Several Success Stories of People Who Left Their Collapsing Countries (And Why You Should Leave Too)

Reading Time – 7 minutes

Today I’m going to profile several people in my audience who had the balls to leave their collapsing Western countries to live a happier, cheaper, lower-taxed, more exciting, and safer-from-Western-collapse lifestyle. Since I only have permission from one of them to publish their stories publicly (you’ll hear from her in her own words below) all the names of these people have been changed and I had to purposely avoid giving certain details.

First is a guy I’ll call James. He’s an American who used our Get Residency In Paraguay service a while back. He came to Paraguay for the first time “cold,” having never been there before he used our service. I’m not saying you should do that (get residency in a country you’ve never been to) but I don’t think he was planning on actually moving to Paraguay; he just wanted residency there.

This all changed when he went to Paraguay and fell in love with it, much like I did the first time I went there (I had no idea I would like Paraguay when I first went there; I just went there to check it off the list). He also used some of the dating apps down there and hooked up with several attractive women very quickly (he’s a younger guy).

He looked around at some apartments, and now, he spends most of the year there (as far as I know; I haven’t spoken with him in a while). Using FEIE USA tax rules, he’s dropped his taxes down to a fraction of what they were since Paraguay is a territorial tax country, meaning you only pay taxes on the income you make inside Paraguay. Any online income coming from the outside is not taxed at all. In addition, if you were wondering, the local income and corporate tax rates Paraguay does have are among the lowest in the world.

Next is a guy I’ll call Jake, another American. He’s been in my audience for a long time and a few years ago he started a company in the educational space. He didn’t quite follow the Alpha 2.0 business model 100% in that he hired traditional employees. Regardless, in a few years, he built his company to six figures and then seven. He came to one of my Dubai events a few years ago and really liked the place.

Last year, he realized, in a sort of positive panic, that he had six figures in cash in one of his business bank accounts that he would have to pay taxes on to the lovely quasi-authoritarian, quasi-socialist US government.

Using some of the advisors I recommended for him and the corporate structures I recommend, he offshored his corporate structures, converted his business to location-independent, and moved to Dubai a few months ago. In 2024 he’s going to be a teeny tiny faction of the taxes he was paying before, and now he’s having a fantastic time here in Dubai. I just saw him two weeks ago here and he was ear-to-ear smiles.

Lastly, we have someone I’ll call Emilia, a woman living in Germany who has been following my content for quite a while and was a member of one of my coaching programs a few years ago. She has recently moved to Poland, which isn’t exactly moving far away from the Collapsing West, but that’s only stage one in her plan, and she’s already benefiting.

I’ll let her explain in her own words:

Hey Caleb,

Do you like success reports instead of anger-masturbation emails you sometimes speak about  (“hurr, harr, did you hear about problem x?”)?

Success report:

Country to move to:

I am moving from Germany to Poland in January. It will drop my income tax from 35% to 12% (rate varies by profession), +60% in savings. My monthly German income tax was higher than all my living costs (!) (thanks for this article, I used to focus on the spending after tax). I will do it for 5 years and then reassess where to go. I got a well paying American client and will make ~200k/year, now taxed at 12%.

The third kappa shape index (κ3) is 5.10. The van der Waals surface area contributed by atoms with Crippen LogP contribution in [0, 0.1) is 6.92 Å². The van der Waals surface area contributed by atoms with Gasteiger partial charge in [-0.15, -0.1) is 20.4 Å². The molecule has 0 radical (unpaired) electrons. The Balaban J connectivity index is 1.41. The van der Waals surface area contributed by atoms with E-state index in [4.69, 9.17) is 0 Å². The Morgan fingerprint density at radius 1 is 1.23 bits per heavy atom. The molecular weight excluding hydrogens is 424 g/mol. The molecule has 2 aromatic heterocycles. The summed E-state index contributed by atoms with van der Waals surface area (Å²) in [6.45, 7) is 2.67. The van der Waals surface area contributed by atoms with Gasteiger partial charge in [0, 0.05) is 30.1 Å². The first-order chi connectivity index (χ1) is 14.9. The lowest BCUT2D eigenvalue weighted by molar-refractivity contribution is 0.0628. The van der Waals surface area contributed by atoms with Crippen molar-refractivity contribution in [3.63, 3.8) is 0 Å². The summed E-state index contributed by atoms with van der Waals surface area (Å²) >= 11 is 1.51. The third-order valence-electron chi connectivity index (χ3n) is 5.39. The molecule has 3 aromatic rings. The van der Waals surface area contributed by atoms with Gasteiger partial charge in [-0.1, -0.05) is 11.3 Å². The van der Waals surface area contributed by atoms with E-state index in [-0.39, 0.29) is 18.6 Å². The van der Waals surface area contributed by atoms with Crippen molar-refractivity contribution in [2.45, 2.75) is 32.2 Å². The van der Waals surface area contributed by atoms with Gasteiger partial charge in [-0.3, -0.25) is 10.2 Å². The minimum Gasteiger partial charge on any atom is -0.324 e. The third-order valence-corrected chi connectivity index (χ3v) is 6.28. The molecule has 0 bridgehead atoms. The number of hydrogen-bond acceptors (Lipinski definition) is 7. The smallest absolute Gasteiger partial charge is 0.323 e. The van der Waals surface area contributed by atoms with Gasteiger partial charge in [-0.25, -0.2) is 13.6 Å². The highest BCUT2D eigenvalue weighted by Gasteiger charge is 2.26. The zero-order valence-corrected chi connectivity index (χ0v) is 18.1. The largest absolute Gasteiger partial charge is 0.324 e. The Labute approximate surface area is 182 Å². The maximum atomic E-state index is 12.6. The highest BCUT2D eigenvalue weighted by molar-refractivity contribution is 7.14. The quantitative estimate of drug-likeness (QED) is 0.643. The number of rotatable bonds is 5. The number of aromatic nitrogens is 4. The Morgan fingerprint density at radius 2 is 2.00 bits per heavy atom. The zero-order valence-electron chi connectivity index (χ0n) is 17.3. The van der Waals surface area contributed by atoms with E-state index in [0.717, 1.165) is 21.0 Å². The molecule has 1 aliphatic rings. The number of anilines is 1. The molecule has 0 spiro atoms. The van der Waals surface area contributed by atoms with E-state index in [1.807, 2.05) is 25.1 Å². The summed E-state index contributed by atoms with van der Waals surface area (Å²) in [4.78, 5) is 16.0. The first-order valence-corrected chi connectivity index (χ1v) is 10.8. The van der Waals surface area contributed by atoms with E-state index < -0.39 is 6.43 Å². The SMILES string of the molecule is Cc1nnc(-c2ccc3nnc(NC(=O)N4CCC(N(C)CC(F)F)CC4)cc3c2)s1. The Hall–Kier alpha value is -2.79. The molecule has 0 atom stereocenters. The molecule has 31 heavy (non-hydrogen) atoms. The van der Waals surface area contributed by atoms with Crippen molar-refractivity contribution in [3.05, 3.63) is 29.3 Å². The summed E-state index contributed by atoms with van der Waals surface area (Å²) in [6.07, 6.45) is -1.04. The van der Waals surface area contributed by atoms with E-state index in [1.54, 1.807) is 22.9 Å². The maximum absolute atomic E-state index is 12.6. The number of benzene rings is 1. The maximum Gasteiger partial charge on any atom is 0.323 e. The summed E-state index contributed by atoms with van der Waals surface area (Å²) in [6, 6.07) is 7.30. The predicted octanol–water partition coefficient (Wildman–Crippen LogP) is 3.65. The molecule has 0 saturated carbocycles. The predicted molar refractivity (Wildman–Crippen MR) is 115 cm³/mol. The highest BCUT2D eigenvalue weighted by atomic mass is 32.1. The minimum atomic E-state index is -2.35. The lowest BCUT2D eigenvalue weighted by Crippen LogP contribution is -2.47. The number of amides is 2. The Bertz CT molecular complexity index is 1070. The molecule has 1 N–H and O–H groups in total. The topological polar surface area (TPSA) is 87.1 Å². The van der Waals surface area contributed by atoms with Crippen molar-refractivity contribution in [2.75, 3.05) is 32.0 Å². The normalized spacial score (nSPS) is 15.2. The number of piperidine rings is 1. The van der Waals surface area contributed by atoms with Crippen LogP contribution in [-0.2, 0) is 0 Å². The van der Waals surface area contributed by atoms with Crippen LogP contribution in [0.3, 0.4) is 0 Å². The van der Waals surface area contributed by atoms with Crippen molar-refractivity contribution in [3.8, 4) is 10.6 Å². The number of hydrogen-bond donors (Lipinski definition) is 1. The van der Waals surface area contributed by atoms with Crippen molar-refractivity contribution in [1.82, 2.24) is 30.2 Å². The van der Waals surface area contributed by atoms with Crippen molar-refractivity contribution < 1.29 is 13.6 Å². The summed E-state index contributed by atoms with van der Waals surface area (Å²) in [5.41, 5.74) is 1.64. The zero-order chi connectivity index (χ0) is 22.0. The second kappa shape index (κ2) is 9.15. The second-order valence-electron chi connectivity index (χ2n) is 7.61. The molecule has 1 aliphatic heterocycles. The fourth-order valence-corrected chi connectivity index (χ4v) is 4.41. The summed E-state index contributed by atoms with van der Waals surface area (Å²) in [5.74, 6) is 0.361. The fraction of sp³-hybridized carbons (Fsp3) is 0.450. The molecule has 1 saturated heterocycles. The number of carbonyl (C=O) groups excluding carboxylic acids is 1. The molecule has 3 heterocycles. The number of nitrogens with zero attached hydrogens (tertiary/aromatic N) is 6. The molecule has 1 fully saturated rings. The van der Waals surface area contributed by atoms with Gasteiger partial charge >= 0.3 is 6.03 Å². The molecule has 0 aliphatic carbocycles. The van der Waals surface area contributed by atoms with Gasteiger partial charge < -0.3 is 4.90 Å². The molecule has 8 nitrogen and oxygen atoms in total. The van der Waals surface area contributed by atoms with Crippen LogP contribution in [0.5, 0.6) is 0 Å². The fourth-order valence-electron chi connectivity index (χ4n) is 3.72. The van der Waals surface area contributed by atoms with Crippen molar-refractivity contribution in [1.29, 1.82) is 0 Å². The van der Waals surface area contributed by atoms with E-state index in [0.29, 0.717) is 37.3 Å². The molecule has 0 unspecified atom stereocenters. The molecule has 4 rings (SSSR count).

I had evaluated Romania in the last 2 years, going to different cities, but tax laws were not stable and a few lifestyle criteria ruled it out.

Goals were:

– be close enough to visit friends and family 2x/month (ENTJ:)

– drop tax costs

– reasonable quality of life based on my own criteria (hiking, parks, …)

Time taken from start to finish:

– 3 months. Includes all consultations with tax advisors, closing my company, opening a new company, going there 3x, rent a flat there, register myself using google translate etc. I did it all by myself while working full time on my business.

Why I get more stuff done:

– your 3-months-goals and week task list. It’s insane.

– developing from a smart perfectionist to having an action bias (“80% means done”)

Loving all your practical advice on what to do and especially what not to do. What not to do is just as important. This is also where you differ from others, you address problems not just the ideal behaviour.

You rock,


I want to point out something significant in all of these cases, which I find typical of people who make this change: The transition wasn’t that hard and didn’t take very long.

I find that a lot of people’s brains shut down when you say “You should move to a different country” because even if they agree that would be a good idea (and more and more people today do) they think that such a thing would take sooooo much time and sooooo much work that “there’s just no way.”

Wrongo! I’ve never seen anyone encounter a mountain of hassle or financial expense making this transition. As a matter of fact, the most complicated international move I’ve ever seen someone make in the last five years was mine. But that’s only because I live a much more complicated life, financially, logistically, and personally than the vast majority of normal humans.

The next thing people assume is that they “can’t” because they have a family. I have seen several people get residency and move out of the Collapsing Trifecta (USA, Canada, and Europe, the three areas collapsing the most quickly) with their spouses and children (usually two kids). (We even give them spouse and children discounts when they use our services.)

The next thing you might assume from the above three examples is that all of those people have higher incomes therefore it doesn’t make sense to do it unless you’re making six figures or something. For the record, only two of the three above people have incomes like this.